Most of us at Drexel, even if we haven’t been to the Hans in four years, even if we haven’t had a dining plan in as long, even if we’ve never been to the Urban Eatery, still complain about campus dining. It’s expensive, and a generally poor value when compared to similarly-sized institutions. And it’s mandatory. Those of us in the know blame (in addition to the University) Sodexo, a French company with a diverse portfolio including janitorial services at schools and other institutions, food service at universities, schools, prisons, and hospitals, provide facilities management for large public and private organizations and through their subsidiary, Sodexo Justice Services, they operate private prisons in the United Kingdom.
It may please us to find out that Sodexo will be out of the equation soon, then. Drexel is terminating their 21-year relationship with them effective December 10, 2016. It’s a nice holiday present for us students.
It is not such a nice holiday present for 250 or so Sodexo employees and the union which represents most of them them, Teamsters Local 115. They’ve received their 60 days notice mandated by the Worker Retraining and Notification Act (WARN) and will be laid off by Sodexo at the conclusion of the contract. The University has made no commitment to current employees’ job safety, saying that, since the workers are employees of Sodexo they have said they cannot comment on their future employment. A source within the University told us, however, that “Local No. 115 will be notified of the company as well as supplied with contact information for a senior member of the company’s labor relations team.” (Contact information! What a gesture!)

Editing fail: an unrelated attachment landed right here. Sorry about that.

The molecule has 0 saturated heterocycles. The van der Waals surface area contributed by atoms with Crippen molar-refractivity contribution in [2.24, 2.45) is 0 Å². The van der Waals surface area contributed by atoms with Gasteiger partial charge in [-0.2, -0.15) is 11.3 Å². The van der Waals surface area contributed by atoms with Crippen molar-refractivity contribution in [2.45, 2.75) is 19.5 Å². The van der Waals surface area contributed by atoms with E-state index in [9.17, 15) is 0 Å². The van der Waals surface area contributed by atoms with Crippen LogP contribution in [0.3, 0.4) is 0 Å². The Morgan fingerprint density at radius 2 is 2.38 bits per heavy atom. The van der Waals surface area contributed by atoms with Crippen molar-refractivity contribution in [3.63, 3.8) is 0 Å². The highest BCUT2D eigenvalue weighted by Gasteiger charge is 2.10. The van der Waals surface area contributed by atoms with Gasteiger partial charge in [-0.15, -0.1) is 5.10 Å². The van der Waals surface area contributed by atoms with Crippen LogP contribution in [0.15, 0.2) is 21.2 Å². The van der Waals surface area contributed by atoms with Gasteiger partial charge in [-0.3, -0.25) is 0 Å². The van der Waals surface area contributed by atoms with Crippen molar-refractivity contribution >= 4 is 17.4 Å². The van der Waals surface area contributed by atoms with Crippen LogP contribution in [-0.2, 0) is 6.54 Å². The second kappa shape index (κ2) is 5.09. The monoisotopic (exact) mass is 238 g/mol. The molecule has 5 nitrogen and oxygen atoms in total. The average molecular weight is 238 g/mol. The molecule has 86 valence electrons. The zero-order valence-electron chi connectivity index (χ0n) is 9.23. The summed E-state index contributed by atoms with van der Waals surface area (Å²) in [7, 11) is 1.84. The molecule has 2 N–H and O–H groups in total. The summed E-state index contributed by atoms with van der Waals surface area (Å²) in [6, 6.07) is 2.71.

A big help that will be should the University decide to cut costs by picking a non-union food service company. Current employees can expect paycuts, if they are even re-hired by the new contractor. Local 115 can’t effectively negotiate with a company that has no organized labor amongst its employees — the power in a union comes from the ability to strike, or to slow production.
The truth is, of course, that the University is writing the contract, and has every ability to protect current employees. They can drop a clause in there mandating that all those Sodexo employees who wish to continue working at Drexel may continue to do so at their previous salary or wages, with their previous benefits. They can commit to only working with union-friendly companies. They’re the ones paying, they hold all the cards.
We may have complained about Sodexo in the past, but it’s important to know that real people work there, and many have been working there for decades at a steady union job which pays the bills. A new food service contract may provide better food for students, and at a lower price. It may increase quality of life on campus. It may result in better service, cleaner dining halls, fewer health code violations, and so on.
But does it have to come at the price of putting 250 breadwinners for as many families out of work, two weeks before the holidays?